The Fairfax County Board of Supervisors will hold a public hearing on a new proposed tax on disposable plastic bags.

The idea is based on legislation that was adopted by the Virginia General Assembly in 2020. This legislation would allow cities and counties in the Commonwealth to impose an ordinance that would place a 5-cent tax on the use of disposable plastic bags.

The goal of this ordinance, according to county officials, is to the benefit of the local environment, particularly waterways nearby that are impacted by litter. According to a 2019 report by Clean Virginia Waterways, disposable plastic bags were the number one type of litter found along Fairfax County’s coastlines.

Springfield District Supervisor Pat Herrity shares the concerns of his fellow supervisors but suggests a different method rather than the imposition of such a tax.

“Our overarching problem is not plastic bags, it is litter, which is why I have proposed alternative solutions to solve the problem of litter while my colleagues have pursued a plastic bag tax,” said Herrity. “Similar to the purple bin glass recycling program, I have proposed that the county collect and recycle plastic bags because they are highly recyclable and there is already a market for them. County staff are now working on a program.”

According to state law, the proposed tax would apply to single-use plastic bag that are offered at grocery stores, convenience stores, and drug stores and would be charged for every bag provided at checkout. The law would exempt some types of single-use bags such as those used for raw meats, produce, and dairy, bags used to carry dry cleaning and prescription drugs, and those used for garbage and pet waste. Reusable shopping and grocery bags that have handles that are four millimeters thick would also be exempt from this tax.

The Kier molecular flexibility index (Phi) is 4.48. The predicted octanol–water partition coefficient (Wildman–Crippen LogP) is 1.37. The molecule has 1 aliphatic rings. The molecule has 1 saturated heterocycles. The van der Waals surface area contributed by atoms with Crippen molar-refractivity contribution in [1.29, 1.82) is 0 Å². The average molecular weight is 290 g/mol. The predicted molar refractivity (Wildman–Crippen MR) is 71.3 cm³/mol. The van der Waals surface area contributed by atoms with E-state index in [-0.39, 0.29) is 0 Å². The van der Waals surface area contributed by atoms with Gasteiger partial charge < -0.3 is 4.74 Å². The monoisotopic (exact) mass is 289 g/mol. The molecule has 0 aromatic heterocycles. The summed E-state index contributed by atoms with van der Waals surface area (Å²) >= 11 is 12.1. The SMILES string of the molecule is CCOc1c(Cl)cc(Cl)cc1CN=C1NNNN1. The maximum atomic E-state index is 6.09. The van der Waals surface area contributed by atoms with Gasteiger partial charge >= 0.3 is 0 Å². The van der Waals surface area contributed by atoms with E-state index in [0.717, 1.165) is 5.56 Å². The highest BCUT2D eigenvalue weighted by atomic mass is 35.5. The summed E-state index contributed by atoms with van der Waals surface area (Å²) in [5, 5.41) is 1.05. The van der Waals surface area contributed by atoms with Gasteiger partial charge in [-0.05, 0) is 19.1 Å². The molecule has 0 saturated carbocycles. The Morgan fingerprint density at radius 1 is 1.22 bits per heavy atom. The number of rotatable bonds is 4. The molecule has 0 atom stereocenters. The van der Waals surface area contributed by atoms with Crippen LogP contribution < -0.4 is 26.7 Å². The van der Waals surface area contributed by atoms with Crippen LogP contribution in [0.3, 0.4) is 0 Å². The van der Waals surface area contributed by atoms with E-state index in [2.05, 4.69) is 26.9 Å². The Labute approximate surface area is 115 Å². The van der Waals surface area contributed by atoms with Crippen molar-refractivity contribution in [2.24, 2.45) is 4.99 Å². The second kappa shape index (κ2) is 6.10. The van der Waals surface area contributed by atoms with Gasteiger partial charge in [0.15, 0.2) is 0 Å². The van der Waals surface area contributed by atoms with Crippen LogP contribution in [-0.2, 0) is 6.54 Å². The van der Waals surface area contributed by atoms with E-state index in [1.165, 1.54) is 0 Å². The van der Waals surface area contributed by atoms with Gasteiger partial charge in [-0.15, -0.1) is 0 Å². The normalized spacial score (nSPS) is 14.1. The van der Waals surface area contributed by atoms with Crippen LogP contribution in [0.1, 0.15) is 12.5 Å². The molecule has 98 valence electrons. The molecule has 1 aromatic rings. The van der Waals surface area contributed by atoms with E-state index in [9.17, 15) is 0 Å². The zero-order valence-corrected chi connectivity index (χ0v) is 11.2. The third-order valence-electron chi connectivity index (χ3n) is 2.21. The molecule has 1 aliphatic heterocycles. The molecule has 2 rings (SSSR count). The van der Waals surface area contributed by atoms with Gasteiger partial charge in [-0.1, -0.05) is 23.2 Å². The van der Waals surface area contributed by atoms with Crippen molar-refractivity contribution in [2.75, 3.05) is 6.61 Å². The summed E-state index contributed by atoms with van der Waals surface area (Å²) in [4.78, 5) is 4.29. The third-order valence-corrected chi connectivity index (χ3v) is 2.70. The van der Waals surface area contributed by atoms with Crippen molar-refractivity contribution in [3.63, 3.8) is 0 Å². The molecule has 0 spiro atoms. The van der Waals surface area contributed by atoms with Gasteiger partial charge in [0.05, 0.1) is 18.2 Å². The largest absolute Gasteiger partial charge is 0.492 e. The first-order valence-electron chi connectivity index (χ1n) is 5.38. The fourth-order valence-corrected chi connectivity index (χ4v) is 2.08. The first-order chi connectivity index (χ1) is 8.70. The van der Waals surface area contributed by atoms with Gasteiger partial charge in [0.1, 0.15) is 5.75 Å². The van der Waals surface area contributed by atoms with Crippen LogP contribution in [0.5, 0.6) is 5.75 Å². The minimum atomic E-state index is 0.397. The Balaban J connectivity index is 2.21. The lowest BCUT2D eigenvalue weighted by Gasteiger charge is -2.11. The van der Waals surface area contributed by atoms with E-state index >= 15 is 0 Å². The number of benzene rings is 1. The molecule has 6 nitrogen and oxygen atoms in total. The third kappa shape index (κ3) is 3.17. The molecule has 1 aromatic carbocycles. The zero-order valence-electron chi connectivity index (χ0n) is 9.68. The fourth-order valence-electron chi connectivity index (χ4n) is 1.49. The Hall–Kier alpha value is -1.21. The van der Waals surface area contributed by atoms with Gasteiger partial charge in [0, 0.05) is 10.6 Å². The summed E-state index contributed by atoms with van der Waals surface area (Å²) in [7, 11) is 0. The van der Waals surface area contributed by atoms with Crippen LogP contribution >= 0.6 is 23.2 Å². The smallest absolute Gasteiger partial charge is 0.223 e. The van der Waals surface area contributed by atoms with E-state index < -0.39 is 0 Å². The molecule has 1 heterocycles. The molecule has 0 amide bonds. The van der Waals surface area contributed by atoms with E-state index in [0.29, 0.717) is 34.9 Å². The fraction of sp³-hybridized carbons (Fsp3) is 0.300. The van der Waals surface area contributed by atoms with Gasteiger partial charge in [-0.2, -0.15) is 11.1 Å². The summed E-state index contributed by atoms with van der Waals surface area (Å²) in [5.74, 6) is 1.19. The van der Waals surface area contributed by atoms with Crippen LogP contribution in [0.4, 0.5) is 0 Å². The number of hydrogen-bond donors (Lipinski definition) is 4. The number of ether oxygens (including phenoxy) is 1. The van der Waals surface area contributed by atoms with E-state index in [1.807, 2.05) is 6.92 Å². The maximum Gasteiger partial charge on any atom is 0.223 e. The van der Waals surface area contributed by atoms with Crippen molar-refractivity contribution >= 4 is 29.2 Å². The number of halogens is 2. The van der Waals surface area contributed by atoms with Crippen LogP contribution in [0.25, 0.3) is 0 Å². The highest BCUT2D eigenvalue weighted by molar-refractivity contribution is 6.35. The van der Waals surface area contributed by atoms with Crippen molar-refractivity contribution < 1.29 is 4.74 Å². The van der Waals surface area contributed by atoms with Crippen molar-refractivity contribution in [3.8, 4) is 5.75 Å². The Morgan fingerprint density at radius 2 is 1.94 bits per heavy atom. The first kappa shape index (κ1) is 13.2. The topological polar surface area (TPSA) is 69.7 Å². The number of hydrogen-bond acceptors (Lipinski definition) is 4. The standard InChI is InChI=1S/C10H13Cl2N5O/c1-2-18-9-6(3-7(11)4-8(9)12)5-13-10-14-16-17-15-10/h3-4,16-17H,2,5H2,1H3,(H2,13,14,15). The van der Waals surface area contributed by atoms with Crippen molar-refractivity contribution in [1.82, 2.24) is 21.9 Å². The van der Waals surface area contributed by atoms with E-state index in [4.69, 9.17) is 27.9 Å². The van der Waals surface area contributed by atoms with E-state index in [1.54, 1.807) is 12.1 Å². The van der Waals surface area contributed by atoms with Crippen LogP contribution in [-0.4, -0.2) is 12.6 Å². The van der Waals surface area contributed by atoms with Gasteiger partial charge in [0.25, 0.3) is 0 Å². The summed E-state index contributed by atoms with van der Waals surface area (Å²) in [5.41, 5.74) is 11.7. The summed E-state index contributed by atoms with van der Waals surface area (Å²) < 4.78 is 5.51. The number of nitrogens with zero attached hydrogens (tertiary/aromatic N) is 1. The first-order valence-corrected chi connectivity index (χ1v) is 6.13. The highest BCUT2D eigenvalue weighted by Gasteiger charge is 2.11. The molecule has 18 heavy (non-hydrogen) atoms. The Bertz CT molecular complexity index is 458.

“Numerous residents have emailed my office that they are opposed to this tax, which is coming while they’re still dealing with the impact of the pandemic, rising food costs, inflation and a 45 percent increase in their taxes over the last decade. But the reality is that most residents are not aware this is being considered because they are understandably focused on pressing personal and family issues resulting from the pandemic,” said Herrity of the public response thus far.

The revenue collected from this tax would be split between retailers and the county, the retailers would keep 2 cents for every bag until January 2023 when that split would shrink to 1 cent. Meanwhile, Fairfax County would be obligated by state law to use the collected revenue for specific programs such as environmental cleanup, pollution and litter mitigation, education programs on environmental waste reduction, or providing reusable bags for programs such as SNAP and WIC.

The public hearing is scheduled for September 14 at 4:30 pm at the Fairfax County Government Center. Should the tax be passed, it wouldn’t go into effect until January 1, 2022.

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